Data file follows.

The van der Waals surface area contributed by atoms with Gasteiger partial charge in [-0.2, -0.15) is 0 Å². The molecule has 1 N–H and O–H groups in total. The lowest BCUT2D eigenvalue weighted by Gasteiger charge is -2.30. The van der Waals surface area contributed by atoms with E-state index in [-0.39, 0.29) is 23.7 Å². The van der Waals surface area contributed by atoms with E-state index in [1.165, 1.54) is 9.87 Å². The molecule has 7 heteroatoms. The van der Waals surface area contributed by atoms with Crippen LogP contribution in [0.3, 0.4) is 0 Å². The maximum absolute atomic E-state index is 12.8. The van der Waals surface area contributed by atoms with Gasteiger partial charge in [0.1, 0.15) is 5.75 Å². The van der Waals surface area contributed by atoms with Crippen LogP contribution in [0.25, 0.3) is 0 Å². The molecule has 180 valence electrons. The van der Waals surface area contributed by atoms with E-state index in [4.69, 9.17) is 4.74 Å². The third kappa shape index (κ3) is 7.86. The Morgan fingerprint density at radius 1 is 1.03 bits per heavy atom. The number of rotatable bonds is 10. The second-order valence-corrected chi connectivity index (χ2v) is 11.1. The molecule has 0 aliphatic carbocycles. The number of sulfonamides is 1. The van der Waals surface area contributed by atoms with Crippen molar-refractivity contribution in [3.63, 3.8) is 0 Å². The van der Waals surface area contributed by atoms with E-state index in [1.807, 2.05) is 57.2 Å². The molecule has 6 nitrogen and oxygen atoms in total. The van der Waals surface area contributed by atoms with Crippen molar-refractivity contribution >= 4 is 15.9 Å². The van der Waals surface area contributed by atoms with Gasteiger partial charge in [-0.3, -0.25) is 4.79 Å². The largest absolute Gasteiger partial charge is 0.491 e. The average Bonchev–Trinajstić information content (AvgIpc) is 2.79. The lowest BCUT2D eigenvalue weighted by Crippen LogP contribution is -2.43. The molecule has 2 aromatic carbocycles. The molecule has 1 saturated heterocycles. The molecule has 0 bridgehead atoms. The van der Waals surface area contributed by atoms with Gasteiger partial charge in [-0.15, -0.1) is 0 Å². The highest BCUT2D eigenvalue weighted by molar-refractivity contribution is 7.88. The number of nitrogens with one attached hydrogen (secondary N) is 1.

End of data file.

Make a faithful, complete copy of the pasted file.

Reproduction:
The van der Waals surface area contributed by atoms with Gasteiger partial charge in [-0.2, -0.15) is 0 Å². The molecule has 1 N–H and O–H groups in total. The lowest BCUT2D eigenvalue weighted by Gasteiger charge is -2.30. The van der Waals surface area contributed by atoms with E-state index in [-0.39, 0.29) is 23.7 Å². The van der Waals surface area contributed by atoms with E-state index in [1.165, 1.54) is 9.87 Å². The molecule has 7 heteroatoms. The van der Waals surface area contributed by atoms with Crippen LogP contribution in [0.3, 0.4) is 0 Å². The maximum absolute atomic E-state index is 12.8. The van der Waals surface area contributed by atoms with Gasteiger partial charge in [0.1, 0.15) is 5.75 Å². The van der Waals surface area contributed by atoms with Crippen LogP contribution in [0.25, 0.3) is 0 Å². The molecule has 180 valence electrons. The van der Waals surface area contributed by atoms with E-state index in [4.69, 9.17) is 4.74 Å². The third kappa shape index (κ3) is 7.86. The Morgan fingerprint density at radius 1 is 1.03 bits per heavy atom. The number of rotatable bonds is 10. The second-order valence-corrected chi connectivity index (χ2v) is 11.1. The molecule has 0 aliphatic carbocycles. The number of sulfonamides is 1. The van der Waals surface area contributed by atoms with Crippen molar-refractivity contribution in [3.63, 3.8) is 0 Å². The van der Waals surface area contributed by atoms with E-state index in [1.807, 2.05) is 57.2 Å². The molecule has 6 nitrogen and oxygen atoms in total. The van der Waals surface area contributed by atoms with Crippen molar-refractivity contribution >= 4 is 15.9 Å². The van der Waals surface area contributed by atoms with Gasteiger partial charge in [-0.3, -0.25) is 4.79 Å². The largest absolute Gasteiger partial charge is 0.491 e. The average Bonchev–Trinajstić information content (AvgIpc) is 2.79. The lowest BCUT2D eigenvalue weighted by Crippen LogP contribution is -2.43. The molecule has 2 aromatic carbocycles. The molecule has 1 saturated heterocycles. The molecule has 0 bridgehead atoms. The van der Waals surface area contributed by atoms with Gasteiger partial charge in [-0.15, -0.1) is 0 Å². The highest BCUT2D eigenvalue weighted by molar-refractivity contribution is 7.88. The number of nitrogens with one attached hydrogen (secondary N) is 1.